Fortunately, Angelina Jolie Isn't On Medicare
Medicaid coverage of BRCA screening and counseling is a hodgepodge of state policies. A 2012 report from the Kaiser Family Foundation concluded that BRCA is not typically covered [PDF]. It identifies 24 states, including Indiana and New York that cover both screening and counseling; 18 states cover one service or the other; 14 states charge copays for one or both of these services. Six states, including Florida, Alabama, and Louisiana, cover neither service.
Grace Wang, PhD, senior researcher with the American Institutes for Research and an author of the NCBI study, says Medicare tends to be conservative around policies on preventive service and perhaps with good reason. "National coverage decisions receive a lot of scrutiny and criticism. There isn't much flexibility to change once a decision is made."
Still, Medicare's lack of consistent and explicit guidelines for BRCA means a patient's geographic location may play more of a role in approval for testing than the need for that testing. "The requirements can be very narrow is some areas," notes Wang.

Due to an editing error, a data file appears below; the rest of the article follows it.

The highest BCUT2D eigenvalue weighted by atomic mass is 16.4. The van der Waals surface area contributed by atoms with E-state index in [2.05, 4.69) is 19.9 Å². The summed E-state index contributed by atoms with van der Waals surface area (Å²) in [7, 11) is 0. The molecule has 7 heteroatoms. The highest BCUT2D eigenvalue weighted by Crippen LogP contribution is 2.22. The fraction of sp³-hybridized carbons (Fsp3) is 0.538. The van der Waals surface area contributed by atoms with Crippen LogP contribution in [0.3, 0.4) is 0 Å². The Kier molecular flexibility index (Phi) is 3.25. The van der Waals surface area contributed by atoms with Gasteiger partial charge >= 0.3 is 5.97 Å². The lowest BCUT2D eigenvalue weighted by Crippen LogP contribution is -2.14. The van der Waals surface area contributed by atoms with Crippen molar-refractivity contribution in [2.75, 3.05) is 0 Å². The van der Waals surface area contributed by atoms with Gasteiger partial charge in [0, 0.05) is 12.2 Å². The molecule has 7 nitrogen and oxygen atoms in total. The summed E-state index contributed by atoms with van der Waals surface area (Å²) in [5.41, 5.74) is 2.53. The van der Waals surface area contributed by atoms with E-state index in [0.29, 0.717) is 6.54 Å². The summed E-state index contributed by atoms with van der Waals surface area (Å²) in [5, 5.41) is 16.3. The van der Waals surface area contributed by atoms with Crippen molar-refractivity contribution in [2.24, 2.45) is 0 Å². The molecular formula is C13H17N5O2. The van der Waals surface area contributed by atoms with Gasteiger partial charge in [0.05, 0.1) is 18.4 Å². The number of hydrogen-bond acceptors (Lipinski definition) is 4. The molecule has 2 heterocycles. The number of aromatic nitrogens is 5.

Through her work in film, as a Goodwill Ambassador for the UN High Commissioner for Refugees, and as an adoptive parent, Angelina Jolie has lived and worked all over the globe. She's even written a book called Notes from My Travels: Visits with Refugees in Africa, Cambodia, Pakistan and Ecuador.
If she were dependent on Medicare to pay for her healthcare, Jolie would likely not have been in a position to write these words in the New York Times: "I feel empowered that I made a strong choice… Life comes with many challenges. The ones that should not scare us are the ones we can take on and take control of."
Margaret Dick Tocknell is a reporter/editor with HealthLeaders Media.
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